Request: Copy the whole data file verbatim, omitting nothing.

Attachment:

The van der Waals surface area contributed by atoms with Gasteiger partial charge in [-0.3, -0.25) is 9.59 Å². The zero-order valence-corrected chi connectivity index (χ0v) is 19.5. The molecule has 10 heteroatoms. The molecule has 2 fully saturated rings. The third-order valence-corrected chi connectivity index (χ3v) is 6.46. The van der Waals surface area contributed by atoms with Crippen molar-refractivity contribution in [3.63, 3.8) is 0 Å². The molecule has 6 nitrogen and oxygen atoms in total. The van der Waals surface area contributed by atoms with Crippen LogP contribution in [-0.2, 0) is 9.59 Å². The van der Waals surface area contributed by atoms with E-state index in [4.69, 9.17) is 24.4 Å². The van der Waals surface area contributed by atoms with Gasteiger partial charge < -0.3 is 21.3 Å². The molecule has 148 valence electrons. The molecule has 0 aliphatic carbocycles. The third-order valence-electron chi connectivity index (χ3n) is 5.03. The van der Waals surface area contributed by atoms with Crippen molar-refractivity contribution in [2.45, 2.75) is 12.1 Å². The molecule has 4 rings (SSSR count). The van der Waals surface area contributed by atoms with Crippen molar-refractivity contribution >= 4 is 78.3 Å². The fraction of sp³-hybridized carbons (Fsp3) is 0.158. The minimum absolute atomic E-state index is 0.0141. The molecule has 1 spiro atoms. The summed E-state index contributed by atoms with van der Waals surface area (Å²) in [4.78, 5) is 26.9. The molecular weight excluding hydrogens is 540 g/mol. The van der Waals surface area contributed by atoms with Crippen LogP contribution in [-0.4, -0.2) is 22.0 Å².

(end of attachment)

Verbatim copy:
The van der Waals surface area contributed by atoms with Gasteiger partial charge in [-0.3, -0.25) is 9.59 Å². The zero-order valence-corrected chi connectivity index (χ0v) is 19.5. The molecule has 10 heteroatoms. The molecule has 2 fully saturated rings. The third-order valence-corrected chi connectivity index (χ3v) is 6.46. The van der Waals surface area contributed by atoms with Crippen molar-refractivity contribution in [3.63, 3.8) is 0 Å². The molecule has 6 nitrogen and oxygen atoms in total. The van der Waals surface area contributed by atoms with Crippen LogP contribution in [-0.2, 0) is 9.59 Å². The van der Waals surface area contributed by atoms with E-state index in [4.69, 9.17) is 24.4 Å². The van der Waals surface area contributed by atoms with Gasteiger partial charge < -0.3 is 21.3 Å². The molecule has 148 valence electrons. The molecule has 0 aliphatic carbocycles. The third-order valence-electron chi connectivity index (χ3n) is 5.03. The van der Waals surface area contributed by atoms with Crippen molar-refractivity contribution in [2.45, 2.75) is 12.1 Å². The molecule has 4 rings (SSSR count). The van der Waals surface area contributed by atoms with Crippen molar-refractivity contribution >= 4 is 78.3 Å². The fraction of sp³-hybridized carbons (Fsp3) is 0.158. The minimum absolute atomic E-state index is 0.0141. The molecule has 1 spiro atoms. The summed E-state index contributed by atoms with van der Waals surface area (Å²) in [4.78, 5) is 26.9. The molecular weight excluding hydrogens is 540 g/mol. The van der Waals surface area contributed by atoms with Crippen LogP contribution in [-0.4, -0.2) is 22.0 Å².